What is Bandhua Mazdoori?

In a society that feeds off exploitation, bonded labor or ‘bandhua mazdoori’ is more mainstream than we presume. Thanks to poor implementation of laws and under-researched strategies that are failing to meet their goal of reducing bandhua mazdoori rates, approximately 18 million citizens are victims of slavery in India. Bonded labor, at its core, is the promise of a person’s service as security for repayment of debt. The terms of service are unclear and unofficial, thus providing the employer with infinite autonomy. A person is also considered bonded when he/she is forced to perform manual work for long hours with insignificant to no payment. Although several anti-slavery NGOs are working unendingly to free victims, without proper government, reform progress seems improbable.

Unveiling the Reality

Quite often, slavery is dismissed as being a by-product of mass unemployment, overpopulation, or poverty. Even though slavery rates are exponentially high in the poverty-stricken unorganized sectors, we cannot wait for poverty to end before we start to acknowledge forced labor as a real problem. According to research conducted by Dr. Radhika Kapur, bonded labor is the least known form of slavery today and yet the most popular way of enslaving people. Kapur describes bandhua mazdoori as a penalty imposed by a landlord or other high caste individuals on a person who is unable to repay a loan along with the high rate of interest. It frequently includes loss of basic rights and vulnerability to physical and psychological violence.

Susceptible Sectors and Communities

Due to the prevalence of casteism in India, Dalits and other minority groups and scheduled castes are most vulnerable to slavery. Dalits are less likely to possess assets and take loans to fulfill their most basic needs— food, water, shelter, medicine. Extreme poverty and social seclusion push them into bondage. Recent cases of 2018-19 sufficiently justify the barbarity of the issue:

  • In September ’18, a Dalit woman was kidnapped by men who wanted her to return to work on a farm in Bekkalale village to continue her work as a bonded laborer. She and her husband had failed to repay the piffling Rs. 50,ooo ($700) they had borrowed a few years ago and were forced to work there.
  • In December ’18, 52 people, including men, women, and children, were rescued in Karnataka after they had suffered years of abuse and lived in a small, unhygienic shed. Their “owner”, as it was later discovered, used to prey upon vulnerable migrants looking for jobs.
  • In January ’19, Chennai’s police force freed ten youngsters living in a 10 by 10 room for eight months. These bonded laborers were regularly harassed and made to work for more than 16 hours a day.

These are just three from a multitude of cases. Brick kilns, mines, cotton mills, farms, etc. all indulge in Bandhua Mazdoori.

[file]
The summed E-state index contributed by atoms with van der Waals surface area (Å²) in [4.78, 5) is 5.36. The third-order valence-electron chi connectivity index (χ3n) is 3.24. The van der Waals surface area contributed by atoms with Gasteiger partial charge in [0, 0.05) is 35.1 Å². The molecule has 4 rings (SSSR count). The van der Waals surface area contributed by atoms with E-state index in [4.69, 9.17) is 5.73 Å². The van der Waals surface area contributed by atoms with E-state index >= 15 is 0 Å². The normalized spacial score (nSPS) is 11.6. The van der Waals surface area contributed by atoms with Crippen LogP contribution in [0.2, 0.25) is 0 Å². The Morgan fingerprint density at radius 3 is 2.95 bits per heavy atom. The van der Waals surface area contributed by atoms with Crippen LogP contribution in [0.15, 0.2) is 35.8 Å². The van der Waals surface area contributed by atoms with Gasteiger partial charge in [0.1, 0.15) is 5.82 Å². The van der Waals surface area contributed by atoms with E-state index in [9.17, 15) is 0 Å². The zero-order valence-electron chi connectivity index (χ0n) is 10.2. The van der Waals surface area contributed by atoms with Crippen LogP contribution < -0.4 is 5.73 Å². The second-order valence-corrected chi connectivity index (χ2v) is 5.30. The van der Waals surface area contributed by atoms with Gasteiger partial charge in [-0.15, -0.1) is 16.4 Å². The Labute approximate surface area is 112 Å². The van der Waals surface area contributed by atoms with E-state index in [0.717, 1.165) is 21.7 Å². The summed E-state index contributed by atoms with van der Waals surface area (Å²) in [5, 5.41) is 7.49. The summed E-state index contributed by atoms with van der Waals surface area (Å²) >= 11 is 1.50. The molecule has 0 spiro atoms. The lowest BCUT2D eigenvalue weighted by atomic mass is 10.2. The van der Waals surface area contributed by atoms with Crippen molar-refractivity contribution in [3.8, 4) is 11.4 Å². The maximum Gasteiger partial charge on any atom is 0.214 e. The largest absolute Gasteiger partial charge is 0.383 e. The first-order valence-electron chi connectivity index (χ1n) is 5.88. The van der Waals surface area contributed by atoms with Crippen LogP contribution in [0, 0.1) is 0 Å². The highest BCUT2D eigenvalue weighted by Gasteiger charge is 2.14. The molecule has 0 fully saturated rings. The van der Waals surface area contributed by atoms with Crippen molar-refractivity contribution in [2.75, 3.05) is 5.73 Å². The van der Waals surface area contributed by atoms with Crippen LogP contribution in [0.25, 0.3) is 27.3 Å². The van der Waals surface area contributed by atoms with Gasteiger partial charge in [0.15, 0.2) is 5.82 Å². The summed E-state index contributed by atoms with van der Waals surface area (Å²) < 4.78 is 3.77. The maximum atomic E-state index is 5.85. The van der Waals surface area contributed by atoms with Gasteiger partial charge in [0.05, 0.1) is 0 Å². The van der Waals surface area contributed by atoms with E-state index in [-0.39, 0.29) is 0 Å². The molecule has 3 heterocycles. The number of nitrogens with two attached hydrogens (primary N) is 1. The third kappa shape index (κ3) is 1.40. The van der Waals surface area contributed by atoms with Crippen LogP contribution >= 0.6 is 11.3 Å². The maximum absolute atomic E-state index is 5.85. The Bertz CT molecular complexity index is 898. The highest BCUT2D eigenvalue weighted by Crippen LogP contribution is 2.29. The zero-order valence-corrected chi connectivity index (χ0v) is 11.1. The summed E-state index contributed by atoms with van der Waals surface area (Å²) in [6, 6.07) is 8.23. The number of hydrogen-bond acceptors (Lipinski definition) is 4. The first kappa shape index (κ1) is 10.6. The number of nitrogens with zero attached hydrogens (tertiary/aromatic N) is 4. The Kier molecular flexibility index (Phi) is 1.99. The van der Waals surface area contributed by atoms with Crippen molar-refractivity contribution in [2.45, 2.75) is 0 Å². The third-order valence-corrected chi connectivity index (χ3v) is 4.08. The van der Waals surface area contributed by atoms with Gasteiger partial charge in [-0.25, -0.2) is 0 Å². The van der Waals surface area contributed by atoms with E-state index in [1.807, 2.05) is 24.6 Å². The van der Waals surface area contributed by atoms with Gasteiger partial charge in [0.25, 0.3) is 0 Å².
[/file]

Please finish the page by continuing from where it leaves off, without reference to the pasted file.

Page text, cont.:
Laws and Administrative Efforts

The Indian Constitution criminalizes all forms of forced labor and aims to ensure rehabilitation of rescued slaves- especially children. Although the rates of forced labor are declining each year, significant work needs to be done. Lack of proper implementation techniques and delay in compensation, rehabilitation, etc. are a major downgrade. The government pays a stipend soon after the rescue operation, but remaining compensation comes only after their “employers” have undergone legal trials. Amplifying the problem is the inefficient justice system of India. “Court trials can go on for years,” said Nirmal Gorana, convener of the National Campaign Committee for Eradication of Bonded Labour. “Who will you give compensation to if the verdict comes after 15 years?”

 

Where Does This Leave Us?

The government can succeed at combating debt bondage by extending employment guidelines to the unorganized sector— regulating working hours, insuring payment of minimum wages, and setting up national banks so people don’t resort to taking loans from individuals who might be potential gateways to bondage. Fighting caste prejudices, increasing literacy rates, and raising awareness on the subject of bonded labor are long term efforts that will prevent people from falling into this labyrinth in the future. It is also necessary to listen to the experiences of the rescued laborers to understand the behavior and characteristics of slave owners and strategies they use to trick innocent lives into bondage.

The fight to end slavery will last long. We will not find solutions overnight. To protect the rights of bonded laborers, you can work with NGOs like Child Rights and You (CRY), Manav Seva Sanstha and Bandhua Mukti Morcha, write to your local governors, or talk about the prevalence of slavery in the 21st century to raise awareness. Your small contribution today can save thousands of lives tomorrow.

Image Attribute: Pixabay

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